In an unusual move to support under-fire umpires Aleem Dar, Kumar Dharmasena and Marais Erasmus, the ICC has revealed its umpire assessment for the opening Ashes Test at Trent Bridge.
The thrilling match ended in a 14-run win for England but throughout the match, attention was focussed on the umpires during controversial moments.
None moreso than when Stuart Broad edged a catch behind on day three that was incorrectly given not out, and with Australia having already used their reviews, the decision stood.
Australia used seven reviews incorrectly during the match while England only made one incorrect review and were also unlucky to see Jonathan Trott given out incorrectly due to an error in the application of HotSpot, one of the technologies used to help third umpires.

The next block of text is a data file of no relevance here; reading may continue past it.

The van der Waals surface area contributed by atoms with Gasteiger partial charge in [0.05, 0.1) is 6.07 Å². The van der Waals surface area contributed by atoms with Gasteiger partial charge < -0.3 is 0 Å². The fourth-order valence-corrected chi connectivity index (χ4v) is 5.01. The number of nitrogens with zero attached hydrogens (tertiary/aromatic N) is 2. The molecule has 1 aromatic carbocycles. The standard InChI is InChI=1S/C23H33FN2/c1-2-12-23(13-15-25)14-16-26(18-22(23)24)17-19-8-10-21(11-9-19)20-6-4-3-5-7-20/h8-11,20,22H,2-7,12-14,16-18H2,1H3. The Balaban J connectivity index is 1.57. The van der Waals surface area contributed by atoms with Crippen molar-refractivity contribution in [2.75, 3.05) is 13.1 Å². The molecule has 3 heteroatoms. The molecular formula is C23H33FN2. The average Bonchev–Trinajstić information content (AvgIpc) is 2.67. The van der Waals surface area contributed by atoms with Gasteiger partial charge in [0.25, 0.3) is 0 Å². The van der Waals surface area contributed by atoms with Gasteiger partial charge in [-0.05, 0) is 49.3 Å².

During the match, the umpires made 72 decisions (well above the average of 49), attaining a success rate of 90.3 percent, which when DRS was applied, rose to 95.8.
ICC Chief Executive David Richardson said: “The umpires did a good job under difficult conditions. This reflects the caliber of umpires Dar, Dharmasena and Erasmus who have consistently performed at a high level.
“However, like the players, umpires can also have good and bad days but we all know that the umpire’s decision, right or wrong, is final and must be accepted.
“While the ICC has complete faith in the ability of its umpires, our confidence in technology is also strengthened by the fact that there was an increase in the number of correct decisions in the Trent Bridge Test through the use of the DRS.
“Technology was introduced with the objective of eradicating the obvious umpiring errors, and to get as many correct decisions as possible. If it can help increase the correct decisions by 5.5 per cent, then it is a good outcome, but we must continue to strive to improve umpiring and the performance of the DRS.”
© Cricket World 2013